'There are many borek-type recipes in Arab, Turkish and Armenian manuscripts, one of the oldest is sanbusak which is found in Massudi's Meadows of Gold. Another is oughi-dobrag - 'brains in a bag' - found in an eleventh-century Armenian manuscript.
Food history has always fascinated me and it was with great interest that I read the chapter titled 'Boreks' in Artro der Haroutunian's Middle Eastern Cookery - one of Peter's few cookbooks that has become a favourite for me. Curiously enough, out of all my numerous Middle Eastern cookbooks, only this one makes any mention of the topic. Methinks I shall pass on the brains in a bag, however!
'There are many large pie-type dishes in the Middle East with different fillings,' the author writes. 'It is in modern Turkey where the finest examples are found ... These borek come in many shapes - triangles, fingers, half moons and small parcels, as well as in individual pots. The usual doughs are filo, flaky and shortcrust. Some boreks have their own doughs... Shapes vary from region to region as do fillings, but generally the most popular ones are cheese, meat, spinach and chicken.'
Actually, when first making it I hadn't specifically set out to create a börek or burek, as these 'pies' are also known. Rather, it was one of those 'shake the fridge' afternoons, that just happened to result in a recipe that would become a 'keeper'. I love it when that happens, don't you?!
So, without further ado, my borek a la Lizzy with baby spinach, ricotta and minced lamb or beef. Enjoy xox
BOREK WITH BABY SPINACH, RICOTTA AND MINCED LAMB OR BEEF
1 tablespoon extra virgin olive oil
1 medium sized brown onion, chopped
550g minced beef or lamb
sea salt and cracked pepper
1 teaspoon Baharat
3 free-range eggs
375g smooth ricotta
2 cups baby spinach, washed, patted dry
1 tablespoon rice crumbs or breadcrumbs
250g phyllo or filo pastry
melted butter or EVOO, for brushing and greasing
Heat the oil in a frypan and sauté the onions until golden brown. Next, add the mince and brown it well, breaking down any lumps with your wooden spoon. Turn up the heat if you need to do so to prevent the mince from stewing. Season with sea salt, pepper and then add the Baharat. Remove the frypan from the heat and allow the mince to cool slightly.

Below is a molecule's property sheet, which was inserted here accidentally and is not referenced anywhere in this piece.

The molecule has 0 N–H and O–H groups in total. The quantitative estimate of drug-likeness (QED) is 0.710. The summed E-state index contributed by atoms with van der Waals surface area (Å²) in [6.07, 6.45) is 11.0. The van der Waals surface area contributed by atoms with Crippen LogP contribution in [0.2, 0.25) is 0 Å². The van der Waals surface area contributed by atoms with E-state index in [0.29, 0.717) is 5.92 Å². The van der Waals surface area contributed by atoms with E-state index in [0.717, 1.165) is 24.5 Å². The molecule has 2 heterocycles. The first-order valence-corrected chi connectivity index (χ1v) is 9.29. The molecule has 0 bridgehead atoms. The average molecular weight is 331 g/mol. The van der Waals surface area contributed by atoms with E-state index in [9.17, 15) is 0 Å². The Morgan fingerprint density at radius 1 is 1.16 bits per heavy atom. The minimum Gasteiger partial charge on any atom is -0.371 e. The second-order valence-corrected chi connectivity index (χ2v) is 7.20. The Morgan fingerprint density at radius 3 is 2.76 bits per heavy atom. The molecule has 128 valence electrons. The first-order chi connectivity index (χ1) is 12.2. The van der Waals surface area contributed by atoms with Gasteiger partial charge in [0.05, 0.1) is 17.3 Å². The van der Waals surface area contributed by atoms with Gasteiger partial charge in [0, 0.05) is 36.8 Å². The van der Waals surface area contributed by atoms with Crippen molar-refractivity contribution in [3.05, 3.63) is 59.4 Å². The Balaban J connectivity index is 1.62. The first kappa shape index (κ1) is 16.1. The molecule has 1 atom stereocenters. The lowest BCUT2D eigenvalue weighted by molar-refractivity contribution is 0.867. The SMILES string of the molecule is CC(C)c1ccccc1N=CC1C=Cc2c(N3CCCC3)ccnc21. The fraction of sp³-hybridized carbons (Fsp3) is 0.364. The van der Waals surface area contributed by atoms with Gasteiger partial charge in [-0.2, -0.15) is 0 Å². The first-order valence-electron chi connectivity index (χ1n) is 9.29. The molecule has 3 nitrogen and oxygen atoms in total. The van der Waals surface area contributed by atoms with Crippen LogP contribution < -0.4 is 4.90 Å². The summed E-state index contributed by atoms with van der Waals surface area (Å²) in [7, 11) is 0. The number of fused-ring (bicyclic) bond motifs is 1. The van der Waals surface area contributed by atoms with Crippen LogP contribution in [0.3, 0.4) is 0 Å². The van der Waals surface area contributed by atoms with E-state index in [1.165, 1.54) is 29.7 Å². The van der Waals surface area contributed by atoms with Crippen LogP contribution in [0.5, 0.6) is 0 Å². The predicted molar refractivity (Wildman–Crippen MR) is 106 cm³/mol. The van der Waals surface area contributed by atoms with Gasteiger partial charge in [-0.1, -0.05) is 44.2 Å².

Preheat the oven to 180 degrees C. Meanwhile, whisk the eggs, then beat in the ricotta. Spread a clean tea towel onto your kitchen bench and place half of the phyllo sheets on top of the cloth. Working quickly, brush each sheet with melted butter or olive oil. Grease a 23 x 23cm ovenproof dish with oil or butter and line the base with a sheet of parchment. Layer half of the buttered/oiled phyllo sheets into the prepared dish, then sprinkle the rice/bread crumbs into the base. Now, spoon in the browned mince mixture. Arrange the spinach leaves over the top of the mince, then pour the egg and ricotta mixture over the top of that.
Now either fold the edges into the middle over the top of the fillings. Then scrunch three or four additional sheets of pastry and place them over the top of the pie. Brush the top liberally with the butter or oil. Bake for 45 minutes until golden. Slice into squares and serve. Any leftovers can be refrigerated and reheated the following day. Actually, the flavours are even better on day two! Serves 4.
Tell me dear readers, do you have a particular recipe for borek? Tell me, how do you make yours? And don't you just love thrown together recipes that turn out to be 'keepers'?!
Cooking and writing have been a lifelong passion.
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- Liz Posmyk
NB: I use Australian standard measuring cups and spoons in my recipes.